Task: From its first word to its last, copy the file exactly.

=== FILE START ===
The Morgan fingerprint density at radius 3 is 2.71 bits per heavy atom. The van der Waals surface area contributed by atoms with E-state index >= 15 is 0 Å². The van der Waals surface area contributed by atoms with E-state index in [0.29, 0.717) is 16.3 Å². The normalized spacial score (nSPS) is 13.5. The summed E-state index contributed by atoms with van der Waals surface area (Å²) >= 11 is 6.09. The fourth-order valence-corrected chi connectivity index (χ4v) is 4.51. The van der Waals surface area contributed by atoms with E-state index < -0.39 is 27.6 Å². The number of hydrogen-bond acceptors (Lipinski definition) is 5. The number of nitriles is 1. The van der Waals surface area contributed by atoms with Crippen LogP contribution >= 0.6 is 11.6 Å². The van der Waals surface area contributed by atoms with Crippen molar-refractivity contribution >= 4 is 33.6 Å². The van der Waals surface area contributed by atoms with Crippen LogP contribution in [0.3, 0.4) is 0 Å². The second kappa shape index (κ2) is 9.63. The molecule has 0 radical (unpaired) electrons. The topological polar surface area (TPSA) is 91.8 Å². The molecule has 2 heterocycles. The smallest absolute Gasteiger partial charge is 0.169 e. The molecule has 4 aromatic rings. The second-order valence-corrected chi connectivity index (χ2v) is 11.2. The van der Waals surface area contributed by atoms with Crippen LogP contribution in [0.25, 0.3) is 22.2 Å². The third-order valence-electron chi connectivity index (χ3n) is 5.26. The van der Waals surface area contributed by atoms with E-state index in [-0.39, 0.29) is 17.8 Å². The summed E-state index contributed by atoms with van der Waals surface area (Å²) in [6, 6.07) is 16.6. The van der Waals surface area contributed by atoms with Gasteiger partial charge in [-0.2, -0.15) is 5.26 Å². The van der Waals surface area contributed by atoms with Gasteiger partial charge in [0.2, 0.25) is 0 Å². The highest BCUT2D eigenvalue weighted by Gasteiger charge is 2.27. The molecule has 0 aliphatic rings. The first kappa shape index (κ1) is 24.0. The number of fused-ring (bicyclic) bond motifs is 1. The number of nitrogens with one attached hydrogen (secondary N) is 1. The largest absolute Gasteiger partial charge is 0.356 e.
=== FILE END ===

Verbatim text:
The Morgan fingerprint density at radius 3 is 2.71 bits per heavy atom. The van der Waals surface area contributed by atoms with E-state index >= 15 is 0 Å². The van der Waals surface area contributed by atoms with E-state index in [0.29, 0.717) is 16.3 Å². The normalized spacial score (nSPS) is 13.5. The summed E-state index contributed by atoms with van der Waals surface area (Å²) >= 11 is 6.09. The fourth-order valence-corrected chi connectivity index (χ4v) is 4.51. The van der Waals surface area contributed by atoms with E-state index < -0.39 is 27.6 Å². The number of hydrogen-bond acceptors (Lipinski definition) is 5. The number of nitriles is 1. The van der Waals surface area contributed by atoms with Crippen LogP contribution >= 0.6 is 11.6 Å². The van der Waals surface area contributed by atoms with Crippen molar-refractivity contribution >= 4 is 33.6 Å². The van der Waals surface area contributed by atoms with Crippen LogP contribution in [0.3, 0.4) is 0 Å². The second kappa shape index (κ2) is 9.63. The molecule has 0 radical (unpaired) electrons. The topological polar surface area (TPSA) is 91.8 Å². The molecule has 2 heterocycles. The smallest absolute Gasteiger partial charge is 0.169 e. The molecule has 4 aromatic rings. The second-order valence-corrected chi connectivity index (χ2v) is 11.2. The van der Waals surface area contributed by atoms with Crippen LogP contribution in [0.25, 0.3) is 22.2 Å². The third-order valence-electron chi connectivity index (χ3n) is 5.26. The van der Waals surface area contributed by atoms with E-state index in [-0.39, 0.29) is 17.8 Å². The summed E-state index contributed by atoms with van der Waals surface area (Å²) in [6, 6.07) is 16.6. The van der Waals surface area contributed by atoms with Gasteiger partial charge in [-0.2, -0.15) is 5.26 Å². The van der Waals surface area contributed by atoms with Gasteiger partial charge in [0.2, 0.25) is 0 Å². The highest BCUT2D eigenvalue weighted by Gasteiger charge is 2.27. The molecule has 0 aliphatic rings. The first kappa shape index (κ1) is 24.0. The number of fused-ring (bicyclic) bond motifs is 1. The number of nitrogens with one attached hydrogen (secondary N) is 1. The largest absolute Gasteiger partial charge is 0.356 e.